Send to

Choose Destination
J Voice. 2018 Mar;32(2):200-208. doi: 10.1016/j.jvoice.2017.03.022. Epub 2017 May 31.

Comparison of Effects Produced by Physiological Versus Traditional Vocal Warm-up in Contemporary Commercial Music Singers.

Author information

Department of Research, Universidad Nacional de Tucumán, Lamadrid 875, San Miguel de Tucumán, Tucumán, Argentina.
Department of Speech Pathology and Audiology, University of Talca, 2 Norte 685, Talca, Chile.
Department of Communication Sciences, University of Chile, Santiago, Chile; Department of Otolaryngology, Las Condes Clinic, Avenida Independencia 1027, Santiago, Chile. Electronic address:
Department of Communication Sciences, University of Chile, Santiago, Chile.



The present study aimed to observe whether physiological warm-up and traditional singing warm-up differently affect aerodynamic, electroglottographic, acoustic, and self-perceived parameters of voice in Contemporary Commercial Music singers.


Thirty subjects were asked to perform a 15-minute session of vocal warm-up. They were randomly assigned to one of two types of vocal warm-up: physiological (based on semi-occluded exercises) or traditional (singing warm-up based on open vowel [a:]). Aerodynamic, electroglottographic, acoustic, and self-perceived voice quality assessments were carried out before (pre) and after (post) warm-up.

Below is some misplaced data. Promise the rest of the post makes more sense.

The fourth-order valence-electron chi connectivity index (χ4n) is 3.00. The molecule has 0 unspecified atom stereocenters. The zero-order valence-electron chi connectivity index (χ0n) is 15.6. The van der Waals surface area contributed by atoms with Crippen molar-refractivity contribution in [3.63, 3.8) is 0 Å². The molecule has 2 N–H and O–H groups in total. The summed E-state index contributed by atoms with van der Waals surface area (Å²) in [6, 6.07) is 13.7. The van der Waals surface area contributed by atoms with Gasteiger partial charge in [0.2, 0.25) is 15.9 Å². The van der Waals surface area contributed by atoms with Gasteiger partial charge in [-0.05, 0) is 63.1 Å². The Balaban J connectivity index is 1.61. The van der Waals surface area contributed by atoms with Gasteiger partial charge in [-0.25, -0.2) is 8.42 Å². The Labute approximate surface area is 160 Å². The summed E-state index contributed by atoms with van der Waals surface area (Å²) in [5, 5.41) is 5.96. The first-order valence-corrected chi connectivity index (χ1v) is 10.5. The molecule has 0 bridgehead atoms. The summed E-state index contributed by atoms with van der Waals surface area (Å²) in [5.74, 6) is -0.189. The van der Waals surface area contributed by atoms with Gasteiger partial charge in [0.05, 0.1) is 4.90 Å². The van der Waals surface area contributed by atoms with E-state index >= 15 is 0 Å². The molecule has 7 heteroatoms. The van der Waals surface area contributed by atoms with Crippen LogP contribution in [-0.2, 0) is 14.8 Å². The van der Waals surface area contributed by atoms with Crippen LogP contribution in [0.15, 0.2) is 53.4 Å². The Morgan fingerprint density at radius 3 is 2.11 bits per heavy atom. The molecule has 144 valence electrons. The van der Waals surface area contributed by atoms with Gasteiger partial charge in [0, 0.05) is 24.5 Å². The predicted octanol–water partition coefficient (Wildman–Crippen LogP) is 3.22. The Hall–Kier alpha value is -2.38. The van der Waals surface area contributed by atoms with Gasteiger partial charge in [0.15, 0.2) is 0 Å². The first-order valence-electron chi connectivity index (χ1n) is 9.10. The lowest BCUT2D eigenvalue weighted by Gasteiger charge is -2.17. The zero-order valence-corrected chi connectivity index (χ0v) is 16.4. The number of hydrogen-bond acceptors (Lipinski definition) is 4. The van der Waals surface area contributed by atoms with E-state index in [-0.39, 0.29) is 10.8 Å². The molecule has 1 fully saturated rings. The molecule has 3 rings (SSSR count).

No significant differences were found when comparing both types of vocal warm-up methods, either in subjective or in objective measures. Furthermore, the main positive effect observed in both groups when comparing pre and post conditions was a better self-reported quality of voice. Additionally, significant differences were observed for sound pressure level (decrease), glottal airflow (increase), and aerodynamic efficiency (decrease) in the traditional warm-up group.


Both traditional and physiological warm-ups produce favorable voice sensations. Moreover, there are no evident differences in aerodynamic and electroglottographic variables when comparing both types of vocal warm-ups. Some changes after traditional warm-up (decreased intensity, increased airflow, and decreased aerodynamic efficiency) could imply an early stage of vocal fatigue.


Aerodynamics; Semi-occluded vocal tract; Singing voice; Tube phonation; Warm-up

[Indexed for MEDLINE]

Supplemental Content

Full text links

Icon for Elsevier Science
Loading ...
Support Center